How do I jump-start my business cash flow when transitioning from consultant to full-service business?

Currently, I'm an independent contractor that provides consulting services to third-party companies and help them manage projects with large budgets. I am looking to transition into a full-service consulting business where my company will internally take on the large project budgets as those that I consult for, essentially growing from an individual salary to processing the entire project budget overnight. How should I prepare to navigate the gap to set up my company team/finances to properly handle the accounting and cash flow of these projects when most end-clients deal on net 30 or 60 terms. The lifespan of the project is 8-10 months and cannot float the millions required in the interim. I want to tell my client I can take on the entire project, but not sure how to plan for this.


You need a source of capital to carry you through the receivables period. Basically you've got three options:
-Borrow money to finance the receivables
-Find investors to contribute equity to finance receivables
-Sell the receivables (factoring)
or some combination of these.

In my experience you're talking about making the same leap that a bathroom renovator might make to become a home-building contractor.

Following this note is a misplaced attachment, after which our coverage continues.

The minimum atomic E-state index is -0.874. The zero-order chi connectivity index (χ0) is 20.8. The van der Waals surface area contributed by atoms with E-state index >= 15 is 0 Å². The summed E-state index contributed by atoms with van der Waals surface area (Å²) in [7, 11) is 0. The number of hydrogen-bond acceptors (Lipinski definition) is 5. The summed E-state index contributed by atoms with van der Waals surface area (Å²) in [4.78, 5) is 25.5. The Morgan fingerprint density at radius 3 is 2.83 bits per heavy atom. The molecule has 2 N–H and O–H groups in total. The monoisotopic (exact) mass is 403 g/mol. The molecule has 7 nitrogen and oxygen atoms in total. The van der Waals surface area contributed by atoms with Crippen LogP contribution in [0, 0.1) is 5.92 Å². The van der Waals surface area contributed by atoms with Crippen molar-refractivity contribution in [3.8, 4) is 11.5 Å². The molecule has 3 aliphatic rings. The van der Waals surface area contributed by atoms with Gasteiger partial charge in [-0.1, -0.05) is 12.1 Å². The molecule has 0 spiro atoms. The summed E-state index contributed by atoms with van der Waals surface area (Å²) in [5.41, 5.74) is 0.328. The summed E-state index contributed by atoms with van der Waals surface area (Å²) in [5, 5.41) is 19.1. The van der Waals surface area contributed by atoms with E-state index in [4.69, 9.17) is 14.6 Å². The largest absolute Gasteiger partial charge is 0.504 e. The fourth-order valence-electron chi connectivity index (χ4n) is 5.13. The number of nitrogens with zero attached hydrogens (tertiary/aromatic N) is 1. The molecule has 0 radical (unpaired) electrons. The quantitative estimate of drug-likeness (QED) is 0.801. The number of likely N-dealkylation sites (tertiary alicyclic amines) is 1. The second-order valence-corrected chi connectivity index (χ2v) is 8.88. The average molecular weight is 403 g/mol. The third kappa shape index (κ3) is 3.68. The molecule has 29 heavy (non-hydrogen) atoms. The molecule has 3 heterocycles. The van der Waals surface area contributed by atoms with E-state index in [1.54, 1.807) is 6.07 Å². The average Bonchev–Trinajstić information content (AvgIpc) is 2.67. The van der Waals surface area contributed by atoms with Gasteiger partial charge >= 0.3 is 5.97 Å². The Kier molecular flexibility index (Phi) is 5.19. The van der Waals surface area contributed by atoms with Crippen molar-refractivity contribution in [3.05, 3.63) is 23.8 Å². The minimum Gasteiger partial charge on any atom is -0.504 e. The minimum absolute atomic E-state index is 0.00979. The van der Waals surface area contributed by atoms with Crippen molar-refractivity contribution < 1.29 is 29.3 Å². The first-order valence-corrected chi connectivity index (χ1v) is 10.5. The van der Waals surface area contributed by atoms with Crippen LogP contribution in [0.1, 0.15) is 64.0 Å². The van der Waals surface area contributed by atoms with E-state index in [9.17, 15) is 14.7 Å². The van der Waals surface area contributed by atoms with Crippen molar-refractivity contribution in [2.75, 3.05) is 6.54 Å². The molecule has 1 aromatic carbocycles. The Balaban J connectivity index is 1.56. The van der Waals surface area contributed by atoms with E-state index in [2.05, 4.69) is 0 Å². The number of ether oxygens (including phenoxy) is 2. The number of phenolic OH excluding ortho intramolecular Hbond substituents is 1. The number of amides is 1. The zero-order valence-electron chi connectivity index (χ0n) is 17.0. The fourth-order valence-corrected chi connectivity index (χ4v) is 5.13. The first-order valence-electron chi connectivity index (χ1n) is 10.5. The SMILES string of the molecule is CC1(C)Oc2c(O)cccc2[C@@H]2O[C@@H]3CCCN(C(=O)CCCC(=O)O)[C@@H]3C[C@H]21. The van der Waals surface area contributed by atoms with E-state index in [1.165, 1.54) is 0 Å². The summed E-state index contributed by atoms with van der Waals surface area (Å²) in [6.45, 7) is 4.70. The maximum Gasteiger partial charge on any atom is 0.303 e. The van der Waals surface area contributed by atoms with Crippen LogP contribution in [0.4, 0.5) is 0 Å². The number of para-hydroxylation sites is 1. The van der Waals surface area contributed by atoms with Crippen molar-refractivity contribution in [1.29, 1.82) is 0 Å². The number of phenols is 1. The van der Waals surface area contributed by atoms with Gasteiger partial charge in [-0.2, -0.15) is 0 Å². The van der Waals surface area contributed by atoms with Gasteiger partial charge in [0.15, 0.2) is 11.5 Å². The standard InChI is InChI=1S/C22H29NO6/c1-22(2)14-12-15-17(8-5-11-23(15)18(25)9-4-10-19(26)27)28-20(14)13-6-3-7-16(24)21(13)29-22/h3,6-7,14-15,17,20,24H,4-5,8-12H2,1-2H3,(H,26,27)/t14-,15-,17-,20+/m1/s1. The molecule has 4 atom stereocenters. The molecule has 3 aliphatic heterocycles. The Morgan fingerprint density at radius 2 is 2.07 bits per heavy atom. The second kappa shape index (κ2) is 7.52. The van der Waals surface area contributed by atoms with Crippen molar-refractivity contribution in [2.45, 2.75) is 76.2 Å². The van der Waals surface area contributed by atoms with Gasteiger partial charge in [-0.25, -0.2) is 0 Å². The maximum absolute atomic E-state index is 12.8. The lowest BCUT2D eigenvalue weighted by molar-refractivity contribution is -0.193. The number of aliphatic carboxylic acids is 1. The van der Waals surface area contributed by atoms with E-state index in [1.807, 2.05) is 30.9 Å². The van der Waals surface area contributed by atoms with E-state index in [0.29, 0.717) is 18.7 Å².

The difference in that business is also capital.

Arrange a call if you'd like to discuss your particular case. I can run through a few questions with you and help point you in the right direction.

David Barnett

Answered 3 years ago

I'd likely start by doing competitive analysis + finding your competitors.

Then pitch your competitors to partner with them.

BTW, Net 30-60 is crazy, to me. In fact, Net anything is crazy.

Our agency starts with a $1000 retainer + then we bill weekly. If any client slow pays, they go on 100% retainer basis.

Anyone how has to pay on Net... geez... I won't take. There are just to many people who fast pay.

If you go long Net terms + company dies or sells or loses interest in paying, your out your money.

I just won't even consider a client who required long Net pays.

Net on Monday for last 7 days work is how I go.

Most people pay monthly or weekly base cost + overages which add hours outside their plans.

Answered 3 years ago

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